Diatonic vs. Chromatic Harmonica

Here is a comparison of the diatonic and chromatic harmonicas. It should help you confirm that you have selected the correct type of harmonica for the style of music and type of sound that interests you. Scroll down the page for details.

  • The diatonic is mostly used for blues, folk, rock- There are two main types of harmonicas (sometimes called "harps"), the chromatic harmonica and diatonic harmonica. Although the chromatic is extremely versatile, the harmonica which is predominantly used in blues, rock, country, folk, etc. is called the diatonic harmonica (blues harp type). Click here for the Terms & Definitions section and get the musical definitions of the words diatonic and chromatic.

  • Bending gives you additional notes on the diatonic- The diatonic doesn't have easy access to all the possible notes like the chromatic harmonica but many of the notes that are not naturally found can be acquired by "bending" certain draw (inhale) and blow (exhale) notes. It is the "bending" sound of the diatonic that attracts most people to it.

  • People who play the diatonic harmonica- Players associated with the diatonic would include Bob Dylan, Neil Young, James Cotton, Sonny Boy Williamson, Mick Jagger, Little Walter, Paul Butterfield, Mickey Raphael, John Popper, Charlie Musselwhite, Huey Lewis, Jimmy Reed, Sonny Terry, Steven Tyler, and so on.

    Diatonic and chromatic harmonicas
    Top: Lee Oskar diatonic, Bottom: Hohner chromatic.

  • What is a chromatic harmonica?- The chromatic harmonica has a button on the side which allows you to play the normal major scale, and with the button depressed, gives you all the half steps or notes in between. This allows you to play any scale, in any key, but you can't bend notes very well on this instrument so you don't get the same "bluesy" sound as on the diatonic.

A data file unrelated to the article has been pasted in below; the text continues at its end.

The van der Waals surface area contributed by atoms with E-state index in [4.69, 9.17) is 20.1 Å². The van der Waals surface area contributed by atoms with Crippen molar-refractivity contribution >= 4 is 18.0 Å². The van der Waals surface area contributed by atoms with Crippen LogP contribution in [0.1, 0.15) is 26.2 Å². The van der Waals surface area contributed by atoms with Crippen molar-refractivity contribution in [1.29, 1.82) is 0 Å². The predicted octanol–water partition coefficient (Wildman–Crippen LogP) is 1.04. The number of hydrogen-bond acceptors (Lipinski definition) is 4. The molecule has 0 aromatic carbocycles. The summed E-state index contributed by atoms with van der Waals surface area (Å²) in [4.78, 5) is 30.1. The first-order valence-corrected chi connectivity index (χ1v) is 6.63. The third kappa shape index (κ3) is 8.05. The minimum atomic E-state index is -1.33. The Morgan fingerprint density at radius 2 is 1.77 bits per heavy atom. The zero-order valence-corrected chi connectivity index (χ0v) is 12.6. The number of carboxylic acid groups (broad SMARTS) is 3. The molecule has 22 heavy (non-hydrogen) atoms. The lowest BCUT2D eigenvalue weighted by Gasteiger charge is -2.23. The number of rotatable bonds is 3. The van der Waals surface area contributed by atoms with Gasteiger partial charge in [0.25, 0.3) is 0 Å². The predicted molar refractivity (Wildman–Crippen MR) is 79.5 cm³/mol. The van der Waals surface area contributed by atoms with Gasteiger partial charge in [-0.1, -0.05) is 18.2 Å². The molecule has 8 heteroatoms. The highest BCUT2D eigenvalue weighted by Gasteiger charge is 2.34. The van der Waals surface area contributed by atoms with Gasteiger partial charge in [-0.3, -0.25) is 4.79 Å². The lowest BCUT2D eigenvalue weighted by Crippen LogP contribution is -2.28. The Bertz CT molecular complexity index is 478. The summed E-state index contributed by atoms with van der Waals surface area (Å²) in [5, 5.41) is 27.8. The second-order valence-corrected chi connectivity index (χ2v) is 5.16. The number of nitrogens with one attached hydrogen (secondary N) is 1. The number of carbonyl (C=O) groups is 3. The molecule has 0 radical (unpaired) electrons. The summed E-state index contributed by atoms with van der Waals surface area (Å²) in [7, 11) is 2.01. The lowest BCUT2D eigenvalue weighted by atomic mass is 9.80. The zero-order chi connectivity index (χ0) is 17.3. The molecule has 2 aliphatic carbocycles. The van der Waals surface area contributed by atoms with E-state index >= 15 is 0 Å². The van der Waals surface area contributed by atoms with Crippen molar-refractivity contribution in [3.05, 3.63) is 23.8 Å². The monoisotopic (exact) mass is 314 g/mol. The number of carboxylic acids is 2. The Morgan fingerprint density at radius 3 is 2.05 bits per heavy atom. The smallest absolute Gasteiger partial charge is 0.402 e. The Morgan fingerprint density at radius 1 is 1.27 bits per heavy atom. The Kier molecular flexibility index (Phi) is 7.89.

• The chromatic harmonica is not appropriate for all of the instruction/tabs at this site- Much of the instruction and information at Harmonics Lessons.com is geared towards diatonic harmonica, but a lot of the techniques and theory are applicable for both diatonic and chromatic harmonicas. For Chromatic Instruction, songs, and information, visit the chromatic harmonica section of this website.

  • Reading music and song tab for the chromatic- The chromatic harmonica hole layout is similar (sometimes referred to as "Solo" tuning) to the diatonic hole layout (referred to as "Richter" tuning), but not the same, so song tablature is different. Many accomplished chromatic players are able to read standard music notation which eliminates the need for song tab. Reading standard music notation makes more sense and is easier on the chromatic harmonica than on the diatonic.

  • The chromatic is mostly used for jazz, classical, and pop music- The chromatic harmonica is typically used in jazz, classical, pop, and music where the melodies require more than a 7-note scale (like the one on a standard diatonic). A classic example of where a chromatic would be required is the theme song to "Midnight Cowboy". The original theme to "Sesame Street" was also played on a chromatic.

  • People who play the chromatic harmonica- Stevie Wonder, Toots Thielemans, and Larry Adler are three of the best known players of this instrument. The 40's and 50's were the heyday of the 'Harmonica Bands' (like the "Harmonicats" and "Harmonica Rascals") and were usually led by a chromatic harmonica player. Numerous players primarily known for their diatonic playing may also use the chromatic from time to time (i.e. Little Walter, Norton Buffalo, Charlie McCoy, James Cotton, and others). Click here for some recommended chromatic harmonica CDs. You can click here to purchase a chromatic harmonica.

  • Visit this page- for the more extensive "Recommended Harmonicas for Our Instruction" that lists the Recommended, Acceptable, and NOT Recommended models and brands for the instruction on this site.



The next two pages contain basic information on the two most popular approaches to playing the diatonic harmonica, 1st and 2nd position. Click here to read about the 1st Position style of playing.





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